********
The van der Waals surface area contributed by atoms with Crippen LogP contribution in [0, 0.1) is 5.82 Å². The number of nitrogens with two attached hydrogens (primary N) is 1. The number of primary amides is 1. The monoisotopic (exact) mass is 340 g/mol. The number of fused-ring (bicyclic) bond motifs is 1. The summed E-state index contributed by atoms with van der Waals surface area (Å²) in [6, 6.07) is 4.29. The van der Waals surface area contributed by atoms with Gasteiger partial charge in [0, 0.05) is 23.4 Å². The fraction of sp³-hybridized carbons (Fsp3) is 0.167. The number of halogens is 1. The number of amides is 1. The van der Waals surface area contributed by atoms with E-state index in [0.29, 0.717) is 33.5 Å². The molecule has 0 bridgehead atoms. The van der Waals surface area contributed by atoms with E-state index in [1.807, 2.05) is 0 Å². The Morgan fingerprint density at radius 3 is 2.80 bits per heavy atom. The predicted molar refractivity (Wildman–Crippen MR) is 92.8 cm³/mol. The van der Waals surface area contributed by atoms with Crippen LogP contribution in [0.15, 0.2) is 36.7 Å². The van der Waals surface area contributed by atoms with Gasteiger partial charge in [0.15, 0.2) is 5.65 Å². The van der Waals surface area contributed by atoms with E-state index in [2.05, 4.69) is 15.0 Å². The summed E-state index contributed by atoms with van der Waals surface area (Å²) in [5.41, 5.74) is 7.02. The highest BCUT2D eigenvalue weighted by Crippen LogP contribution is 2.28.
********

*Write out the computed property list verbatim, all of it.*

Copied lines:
The van der Waals surface area contributed by atoms with Crippen LogP contribution in [0, 0.1) is 5.82 Å². The number of nitrogens with two attached hydrogens (primary N) is 1. The number of primary amides is 1. The monoisotopic (exact) mass is 340 g/mol. The number of fused-ring (bicyclic) bond motifs is 1. The summed E-state index contributed by atoms with van der Waals surface area (Å²) in [6, 6.07) is 4.29. The van der Waals surface area contributed by atoms with Gasteiger partial charge in [0, 0.05) is 23.4 Å². The fraction of sp³-hybridized carbons (Fsp3) is 0.167. The number of halogens is 1. The number of amides is 1. The van der Waals surface area contributed by atoms with E-state index in [0.29, 0.717) is 33.5 Å². The molecule has 0 bridgehead atoms. The van der Waals surface area contributed by atoms with E-state index in [1.807, 2.05) is 0 Å². The Morgan fingerprint density at radius 3 is 2.80 bits per heavy atom. The predicted molar refractivity (Wildman–Crippen MR) is 92.8 cm³/mol. The van der Waals surface area contributed by atoms with Crippen LogP contribution in [0.15, 0.2) is 36.7 Å². The van der Waals surface area contributed by atoms with Gasteiger partial charge in [0.15, 0.2) is 5.65 Å². The van der Waals surface area contributed by atoms with E-state index in [2.05, 4.69) is 15.0 Å². The summed E-state index contributed by atoms with van der Waals surface area (Å²) in [5.41, 5.74) is 7.02. The highest BCUT2D eigenvalue weighted by Crippen LogP contribution is 2.28.